As she explains, “Sometimes when my family are together, someone will say ‘oh, remember when we did this’ or ‘remember in high school,’ and well, no — I can’t. There are a lot of specific things I can’t remember. I have to write everything down. I keep a book with my symptoms, questions, and answers so that when I go to see my doctor so I don’t forget what I wanted to ask him or what he said.”

These symptoms have had a profound impact on Marie’s life. Because of her illness and ongoing symptoms, which are worsened by stress, she had to give up her career as an insurance underwriter. “For the first six months after being diagnosed, I wasn’t working. I went back part-time for a while, but after a few relapses, I had to stop working completely. Even now, whenever I do have stress or any worries, my left leg starts getting a little numb and tingling. I need a day or two of doing nothing, and then it goes away. It’s my body’s way of telling me I’m overdoing it,” she explains.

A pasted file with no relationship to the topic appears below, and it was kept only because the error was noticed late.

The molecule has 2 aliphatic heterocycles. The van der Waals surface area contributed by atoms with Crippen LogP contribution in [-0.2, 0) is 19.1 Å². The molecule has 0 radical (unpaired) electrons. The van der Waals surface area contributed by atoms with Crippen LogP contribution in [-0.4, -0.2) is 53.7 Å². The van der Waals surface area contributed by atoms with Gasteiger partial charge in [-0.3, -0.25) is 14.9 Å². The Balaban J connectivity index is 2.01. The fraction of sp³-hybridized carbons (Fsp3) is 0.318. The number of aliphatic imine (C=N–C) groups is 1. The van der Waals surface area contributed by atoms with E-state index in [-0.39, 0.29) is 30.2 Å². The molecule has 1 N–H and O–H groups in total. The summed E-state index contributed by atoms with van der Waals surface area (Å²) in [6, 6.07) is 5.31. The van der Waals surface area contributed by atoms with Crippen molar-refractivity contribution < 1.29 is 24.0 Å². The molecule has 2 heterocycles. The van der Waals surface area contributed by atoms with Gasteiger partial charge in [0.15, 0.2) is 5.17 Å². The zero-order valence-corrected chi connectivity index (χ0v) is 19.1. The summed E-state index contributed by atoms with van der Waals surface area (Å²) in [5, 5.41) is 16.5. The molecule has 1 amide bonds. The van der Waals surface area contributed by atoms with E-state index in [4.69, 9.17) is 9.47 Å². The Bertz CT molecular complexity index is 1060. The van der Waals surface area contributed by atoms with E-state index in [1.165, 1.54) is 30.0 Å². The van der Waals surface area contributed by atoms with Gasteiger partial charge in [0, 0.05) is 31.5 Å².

Before her diagnosis Marie was very independent. She owned her own house in the country about an hour away from work and enjoyed tending to her beautiful flower beds. Today she lives in a smaller home that is attached to her parents’ house. She helps around the property as much as she can, doing things like mowing the lawn. Tasks like grocery shopping are exhausting. Although she’s still able to drive, if she’s tired or when she has a lot of errands to run, her father drives and drops her off at the door of each store so she doesn’t have to park and walk.

It’s been 17 years since she was diagnosed and Marie is still living her life. When she received her diagnosis, she thought her life was over and that she would be in a wheelchair, but today Marie says the word “wheelchair” is no longer in her vocabulary.

Last year, Marie started doing karate with her brother, who just got his black belt.  Even though sometimes her health or schedule don’t allow her to attend class, she tries to go once a week when she can. “It helps emotionally and physically. When I leave there, I feel really good,” she says. “You have to keep looking after yourself and your health, and continuing to exercise. You have to keep doing that and not just give up.”

While both Grace and Marie have RRMS — the most common form of the disease, in which people have clearly defined attacks of new or worsening neurologic symptoms known as flare-ups or relapses, there are many different types of MS.